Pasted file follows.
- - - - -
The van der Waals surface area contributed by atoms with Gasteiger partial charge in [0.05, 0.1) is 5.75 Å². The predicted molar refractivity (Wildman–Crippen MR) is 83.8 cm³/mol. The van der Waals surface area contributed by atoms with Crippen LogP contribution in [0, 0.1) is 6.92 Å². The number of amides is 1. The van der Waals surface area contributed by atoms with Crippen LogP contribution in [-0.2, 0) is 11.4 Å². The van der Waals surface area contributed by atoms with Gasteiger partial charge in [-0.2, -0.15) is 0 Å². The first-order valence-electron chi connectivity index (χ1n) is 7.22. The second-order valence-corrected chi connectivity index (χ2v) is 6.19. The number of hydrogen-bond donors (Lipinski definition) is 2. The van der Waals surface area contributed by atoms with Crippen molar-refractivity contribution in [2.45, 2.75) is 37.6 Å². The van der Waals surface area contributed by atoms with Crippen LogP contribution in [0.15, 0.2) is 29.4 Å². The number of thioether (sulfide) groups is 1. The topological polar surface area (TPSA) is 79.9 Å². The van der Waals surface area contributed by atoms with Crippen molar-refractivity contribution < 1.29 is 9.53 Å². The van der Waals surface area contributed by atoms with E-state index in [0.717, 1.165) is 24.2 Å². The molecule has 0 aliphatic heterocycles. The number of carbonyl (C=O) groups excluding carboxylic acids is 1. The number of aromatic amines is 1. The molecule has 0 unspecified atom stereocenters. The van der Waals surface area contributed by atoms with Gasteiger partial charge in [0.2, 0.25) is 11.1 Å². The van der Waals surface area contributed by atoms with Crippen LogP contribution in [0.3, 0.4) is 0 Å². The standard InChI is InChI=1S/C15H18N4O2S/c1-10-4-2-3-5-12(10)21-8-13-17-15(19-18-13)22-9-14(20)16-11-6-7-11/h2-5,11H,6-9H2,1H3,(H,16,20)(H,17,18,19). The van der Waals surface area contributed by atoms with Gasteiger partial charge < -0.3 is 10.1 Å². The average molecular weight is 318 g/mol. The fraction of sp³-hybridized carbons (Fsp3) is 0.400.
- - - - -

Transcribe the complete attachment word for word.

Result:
The van der Waals surface area contributed by atoms with Gasteiger partial charge in [0.05, 0.1) is 5.75 Å². The predicted molar refractivity (Wildman–Crippen MR) is 83.8 cm³/mol. The van der Waals surface area contributed by atoms with Crippen LogP contribution in [0, 0.1) is 6.92 Å². The number of amides is 1. The van der Waals surface area contributed by atoms with Crippen LogP contribution in [-0.2, 0) is 11.4 Å². The van der Waals surface area contributed by atoms with Gasteiger partial charge in [-0.2, -0.15) is 0 Å². The first-order valence-electron chi connectivity index (χ1n) is 7.22. The second-order valence-corrected chi connectivity index (χ2v) is 6.19. The number of hydrogen-bond donors (Lipinski definition) is 2. The van der Waals surface area contributed by atoms with Crippen molar-refractivity contribution in [2.45, 2.75) is 37.6 Å². The van der Waals surface area contributed by atoms with Crippen LogP contribution in [0.15, 0.2) is 29.4 Å². The number of thioether (sulfide) groups is 1. The topological polar surface area (TPSA) is 79.9 Å². The van der Waals surface area contributed by atoms with Crippen molar-refractivity contribution < 1.29 is 9.53 Å². The van der Waals surface area contributed by atoms with E-state index in [0.717, 1.165) is 24.2 Å². The molecule has 0 aliphatic heterocycles. The number of carbonyl (C=O) groups excluding carboxylic acids is 1. The number of aromatic amines is 1. The molecule has 0 unspecified atom stereocenters. The van der Waals surface area contributed by atoms with Gasteiger partial charge in [0.2, 0.25) is 11.1 Å². The van der Waals surface area contributed by atoms with Crippen LogP contribution in [0.3, 0.4) is 0 Å². The standard InChI is InChI=1S/C15H18N4O2S/c1-10-4-2-3-5-12(10)21-8-13-17-15(19-18-13)22-9-14(20)16-11-6-7-11/h2-5,11H,6-9H2,1H3,(H,16,20)(H,17,18,19). The van der Waals surface area contributed by atoms with Gasteiger partial charge < -0.3 is 10.1 Å². The average molecular weight is 318 g/mol. The fraction of sp³-hybridized carbons (Fsp3) is 0.400.